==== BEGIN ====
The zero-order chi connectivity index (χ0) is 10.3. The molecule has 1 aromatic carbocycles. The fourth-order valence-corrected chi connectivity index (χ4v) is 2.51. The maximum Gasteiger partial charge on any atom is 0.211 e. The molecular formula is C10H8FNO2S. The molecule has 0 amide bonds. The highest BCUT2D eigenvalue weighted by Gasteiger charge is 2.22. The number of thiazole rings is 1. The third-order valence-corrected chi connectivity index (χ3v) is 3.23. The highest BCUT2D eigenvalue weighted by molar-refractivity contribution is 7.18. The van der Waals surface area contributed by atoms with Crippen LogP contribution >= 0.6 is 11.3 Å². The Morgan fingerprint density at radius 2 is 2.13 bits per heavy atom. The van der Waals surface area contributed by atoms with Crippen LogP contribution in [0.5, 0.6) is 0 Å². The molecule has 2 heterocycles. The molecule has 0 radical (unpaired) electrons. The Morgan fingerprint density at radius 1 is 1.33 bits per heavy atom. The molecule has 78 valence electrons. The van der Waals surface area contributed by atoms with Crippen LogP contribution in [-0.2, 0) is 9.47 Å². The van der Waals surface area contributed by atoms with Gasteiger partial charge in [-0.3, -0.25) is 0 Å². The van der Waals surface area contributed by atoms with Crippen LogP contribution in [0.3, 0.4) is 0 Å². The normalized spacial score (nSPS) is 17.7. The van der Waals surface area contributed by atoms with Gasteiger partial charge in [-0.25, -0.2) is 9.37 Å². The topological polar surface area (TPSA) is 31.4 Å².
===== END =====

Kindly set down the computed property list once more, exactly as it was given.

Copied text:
The zero-order chi connectivity index (χ0) is 10.3. The molecule has 1 aromatic carbocycles. The fourth-order valence-corrected chi connectivity index (χ4v) is 2.51. The maximum Gasteiger partial charge on any atom is 0.211 e. The molecular formula is C10H8FNO2S. The molecule has 0 amide bonds. The highest BCUT2D eigenvalue weighted by Gasteiger charge is 2.22. The number of thiazole rings is 1. The third-order valence-corrected chi connectivity index (χ3v) is 3.23. The highest BCUT2D eigenvalue weighted by molar-refractivity contribution is 7.18. The van der Waals surface area contributed by atoms with Crippen LogP contribution >= 0.6 is 11.3 Å². The Morgan fingerprint density at radius 2 is 2.13 bits per heavy atom. The van der Waals surface area contributed by atoms with Crippen LogP contribution in [0.5, 0.6) is 0 Å². The molecule has 2 heterocycles. The molecule has 0 radical (unpaired) electrons. The Morgan fingerprint density at radius 1 is 1.33 bits per heavy atom. The molecule has 78 valence electrons. The van der Waals surface area contributed by atoms with Crippen LogP contribution in [-0.2, 0) is 9.47 Å². The van der Waals surface area contributed by atoms with Gasteiger partial charge in [-0.3, -0.25) is 0 Å². The van der Waals surface area contributed by atoms with Crippen LogP contribution in [0.3, 0.4) is 0 Å². The normalized spacial score (nSPS) is 17.7. The van der Waals surface area contributed by atoms with Gasteiger partial charge in [-0.25, -0.2) is 9.37 Å². The topological polar surface area (TPSA) is 31.4 Å².